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Biol Reprod. 2007 Oct;77(4):648-57. Epub 2007 Jul 11.

A role for tissue transglutaminase in stabilization of membrane-cytoskeletal particles shed from the human placenta.

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Maternal and Fetal Health Research Centre, Division of Human Development, University of Manchester, St. Mary's Hospital, Manchester M13 0JH, United Kingdom.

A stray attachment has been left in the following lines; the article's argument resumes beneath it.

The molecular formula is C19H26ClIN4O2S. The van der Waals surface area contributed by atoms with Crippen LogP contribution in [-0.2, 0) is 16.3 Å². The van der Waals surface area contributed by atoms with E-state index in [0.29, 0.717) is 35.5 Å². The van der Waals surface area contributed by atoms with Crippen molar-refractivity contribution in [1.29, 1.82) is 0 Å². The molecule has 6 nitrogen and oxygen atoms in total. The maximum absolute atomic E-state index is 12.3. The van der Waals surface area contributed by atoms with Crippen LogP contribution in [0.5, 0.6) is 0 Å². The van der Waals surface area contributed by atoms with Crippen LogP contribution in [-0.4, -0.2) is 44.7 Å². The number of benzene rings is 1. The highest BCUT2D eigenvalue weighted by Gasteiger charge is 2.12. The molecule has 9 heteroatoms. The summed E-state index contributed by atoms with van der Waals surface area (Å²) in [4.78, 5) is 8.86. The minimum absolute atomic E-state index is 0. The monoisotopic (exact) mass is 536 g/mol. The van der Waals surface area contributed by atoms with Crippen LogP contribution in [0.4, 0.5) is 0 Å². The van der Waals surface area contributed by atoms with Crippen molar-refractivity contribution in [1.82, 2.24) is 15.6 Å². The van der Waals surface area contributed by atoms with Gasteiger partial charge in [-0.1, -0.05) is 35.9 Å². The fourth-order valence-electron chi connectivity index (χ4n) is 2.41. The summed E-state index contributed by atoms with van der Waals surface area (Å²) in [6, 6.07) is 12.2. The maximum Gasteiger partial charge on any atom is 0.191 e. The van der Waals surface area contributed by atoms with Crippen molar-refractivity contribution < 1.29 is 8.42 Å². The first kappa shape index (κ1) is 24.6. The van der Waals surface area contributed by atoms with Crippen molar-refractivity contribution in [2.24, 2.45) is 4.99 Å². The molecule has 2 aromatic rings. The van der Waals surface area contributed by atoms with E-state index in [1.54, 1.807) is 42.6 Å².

Tissue transglutaminase (TGM2; also known as TG2 or tTG) localizes to the syncytial microvillous membrane (MVM) of the human placenta, the primary interface between maternal and fetal tissue. To identify TGM2 substrates in the MVM, membrane vesicles were prepared and labeled with biotinylated acyl donor or acceptor probes. Biotinylated species were selected on an avidin affinity matrix and identified by mass spectrometry of tryptic peptides. The most abundant were cytoskeletal (actin, tubulin, and cytokeratin) and membrane-associated (annexins, integrins, and placental alkaline phosphatase) proteins. During pregnancy, apoptotic particulate material, the end product of the trophoblast life cycle, is shed from the MVM into maternal circulation. Shed material was isolated from primary trophoblast cultures in which syncytial-like masses develop by fusion. A substantial fraction of actin in the particles was in the form of covalent polymeric aggregates, in contrast to cellular actin, which dissociated completely into monomer in SDS-PAGE. When cells were cultured in the presence of transglutaminase inhibitors, actin in the shed particles remained exclusively in monomeric form, and a reduction in trophoblast intercellular fusion and differentiation was observed. These findings suggest that transglutaminase-mediated cross-linking stabilizes the particulate material shed from the placenta.

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